FDM 3D Printing
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FDM 3D Printing
Fused deposition modeling, or FDM 3D Printing, is a method of additive manufacturing where layers of materials are fused together in a pattern to create an object. The material is usually melted just past its glass transition temperature, and then extruded in a pattern next to or on top of previous extrusions, creating an object layer by layer.
FDM is the same as fused filament fabrication (FFF), but the term “fused deposition modeling” and the abbreviated “FDM” were trademarked by Stratasys in 1991, creating the need for a second name. FDM is also known as fused filament fabrication (FFF), is an additive manufacturing process that falls within the category of material extrusion. In FDM, an object is built by selectively depositing melted material in a predetermined path, layer by layer. The materials used are thermoplastic polymers, which come in a filament form.
Fused Deposition Modeling
Many types of materials can be used with this techniques, including the most common thermoplastics, chocolate, pastes, and even “exotic” materials like metal- or wood-infused thermoplastic.
Widely accepted as the simplest way to achieve 3D printing, Fused deposition modeling is cheap and fairly efficient. FDM 3D printers dominate the 3D printing market, almost drowning out more expensive methods.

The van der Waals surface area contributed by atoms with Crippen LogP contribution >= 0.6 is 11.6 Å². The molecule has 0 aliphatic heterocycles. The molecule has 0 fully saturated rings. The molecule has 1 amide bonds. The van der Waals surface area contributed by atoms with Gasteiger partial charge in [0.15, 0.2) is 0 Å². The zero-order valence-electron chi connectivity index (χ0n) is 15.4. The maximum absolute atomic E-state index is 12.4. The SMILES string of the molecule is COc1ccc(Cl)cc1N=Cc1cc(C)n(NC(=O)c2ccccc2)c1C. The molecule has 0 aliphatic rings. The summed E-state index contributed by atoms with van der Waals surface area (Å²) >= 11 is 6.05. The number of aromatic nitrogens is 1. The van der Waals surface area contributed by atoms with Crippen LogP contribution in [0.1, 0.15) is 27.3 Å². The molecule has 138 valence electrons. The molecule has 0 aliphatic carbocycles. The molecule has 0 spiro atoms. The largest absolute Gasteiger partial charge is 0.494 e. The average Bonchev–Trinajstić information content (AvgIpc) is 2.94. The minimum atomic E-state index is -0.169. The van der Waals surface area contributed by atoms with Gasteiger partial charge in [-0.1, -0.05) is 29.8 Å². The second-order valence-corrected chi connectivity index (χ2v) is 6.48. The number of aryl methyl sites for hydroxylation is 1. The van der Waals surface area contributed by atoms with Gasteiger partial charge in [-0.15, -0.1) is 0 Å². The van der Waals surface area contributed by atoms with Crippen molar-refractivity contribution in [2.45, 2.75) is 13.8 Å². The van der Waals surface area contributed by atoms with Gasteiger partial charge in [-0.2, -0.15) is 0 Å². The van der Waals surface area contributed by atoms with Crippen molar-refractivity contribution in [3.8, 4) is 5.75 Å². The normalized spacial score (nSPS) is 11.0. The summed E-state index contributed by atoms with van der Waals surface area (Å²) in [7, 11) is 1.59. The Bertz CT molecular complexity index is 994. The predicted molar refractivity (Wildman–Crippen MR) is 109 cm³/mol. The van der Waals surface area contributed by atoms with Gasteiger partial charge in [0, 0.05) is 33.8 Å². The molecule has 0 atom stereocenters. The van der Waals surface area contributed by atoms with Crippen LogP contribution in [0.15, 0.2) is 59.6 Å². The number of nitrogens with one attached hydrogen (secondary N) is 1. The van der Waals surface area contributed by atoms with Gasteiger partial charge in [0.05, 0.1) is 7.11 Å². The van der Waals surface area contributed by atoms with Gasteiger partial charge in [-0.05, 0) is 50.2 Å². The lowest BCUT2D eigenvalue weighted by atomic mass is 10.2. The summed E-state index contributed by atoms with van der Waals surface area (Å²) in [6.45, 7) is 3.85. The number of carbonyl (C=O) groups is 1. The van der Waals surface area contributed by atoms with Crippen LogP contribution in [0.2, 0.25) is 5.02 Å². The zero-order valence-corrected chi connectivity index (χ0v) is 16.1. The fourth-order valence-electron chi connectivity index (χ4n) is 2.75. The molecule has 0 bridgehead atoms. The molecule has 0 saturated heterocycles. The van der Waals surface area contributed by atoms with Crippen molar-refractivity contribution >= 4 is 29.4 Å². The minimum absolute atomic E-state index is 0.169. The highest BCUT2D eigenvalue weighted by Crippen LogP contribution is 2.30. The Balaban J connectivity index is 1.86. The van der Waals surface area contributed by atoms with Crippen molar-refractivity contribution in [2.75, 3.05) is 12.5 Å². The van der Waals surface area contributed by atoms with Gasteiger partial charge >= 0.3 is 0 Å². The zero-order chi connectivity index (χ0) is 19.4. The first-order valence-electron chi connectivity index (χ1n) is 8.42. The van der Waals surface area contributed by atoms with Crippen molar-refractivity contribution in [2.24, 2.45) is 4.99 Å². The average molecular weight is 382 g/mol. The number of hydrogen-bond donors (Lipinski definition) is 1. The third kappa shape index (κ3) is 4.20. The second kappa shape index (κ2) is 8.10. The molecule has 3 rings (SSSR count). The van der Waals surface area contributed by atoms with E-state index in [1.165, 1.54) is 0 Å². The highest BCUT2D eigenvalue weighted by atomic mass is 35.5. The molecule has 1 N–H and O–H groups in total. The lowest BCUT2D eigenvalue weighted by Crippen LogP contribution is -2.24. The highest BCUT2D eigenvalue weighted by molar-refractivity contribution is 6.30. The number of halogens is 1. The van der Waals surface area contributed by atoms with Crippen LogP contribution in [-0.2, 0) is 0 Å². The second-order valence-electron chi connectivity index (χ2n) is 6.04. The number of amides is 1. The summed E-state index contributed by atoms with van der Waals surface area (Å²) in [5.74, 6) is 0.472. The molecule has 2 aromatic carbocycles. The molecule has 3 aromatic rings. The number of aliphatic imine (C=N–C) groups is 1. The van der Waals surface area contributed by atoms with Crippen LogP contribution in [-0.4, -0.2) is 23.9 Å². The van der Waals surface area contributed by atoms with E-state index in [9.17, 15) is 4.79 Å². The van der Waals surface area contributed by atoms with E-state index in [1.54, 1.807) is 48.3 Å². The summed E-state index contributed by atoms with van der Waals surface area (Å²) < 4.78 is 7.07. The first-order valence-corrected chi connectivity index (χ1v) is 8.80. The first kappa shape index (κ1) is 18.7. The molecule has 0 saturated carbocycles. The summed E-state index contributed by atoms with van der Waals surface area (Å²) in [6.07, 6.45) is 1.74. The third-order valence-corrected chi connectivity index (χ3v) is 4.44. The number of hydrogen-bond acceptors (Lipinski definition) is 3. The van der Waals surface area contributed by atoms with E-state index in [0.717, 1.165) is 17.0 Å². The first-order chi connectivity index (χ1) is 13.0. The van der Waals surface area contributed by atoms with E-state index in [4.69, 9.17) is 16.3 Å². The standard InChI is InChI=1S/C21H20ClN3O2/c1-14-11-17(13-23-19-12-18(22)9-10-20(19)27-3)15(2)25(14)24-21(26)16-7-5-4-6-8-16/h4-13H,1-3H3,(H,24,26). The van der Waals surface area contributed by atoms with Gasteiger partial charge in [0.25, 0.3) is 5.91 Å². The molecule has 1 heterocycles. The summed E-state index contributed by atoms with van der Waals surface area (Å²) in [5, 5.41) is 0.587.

Variations in Design and Capability
The common theme with all of these variations is that a substance is being extruded through a nozzle onto a build plate and/or fusing through heat or material adhesion to a previous layer in specific patterns to create a shape, which is the basis of an FDM 3D printer.
Other variations in FDM 3D printing include the systems of movement for all 3 axes on a printer. The two main variations are Cartesian 3D printers — like the RepRap/Prusa i3 or the CoreXY designs — and delta 3D printers. Each has advantages over the others, but they all use the same general method of printing. For a comparison of designs, see this article.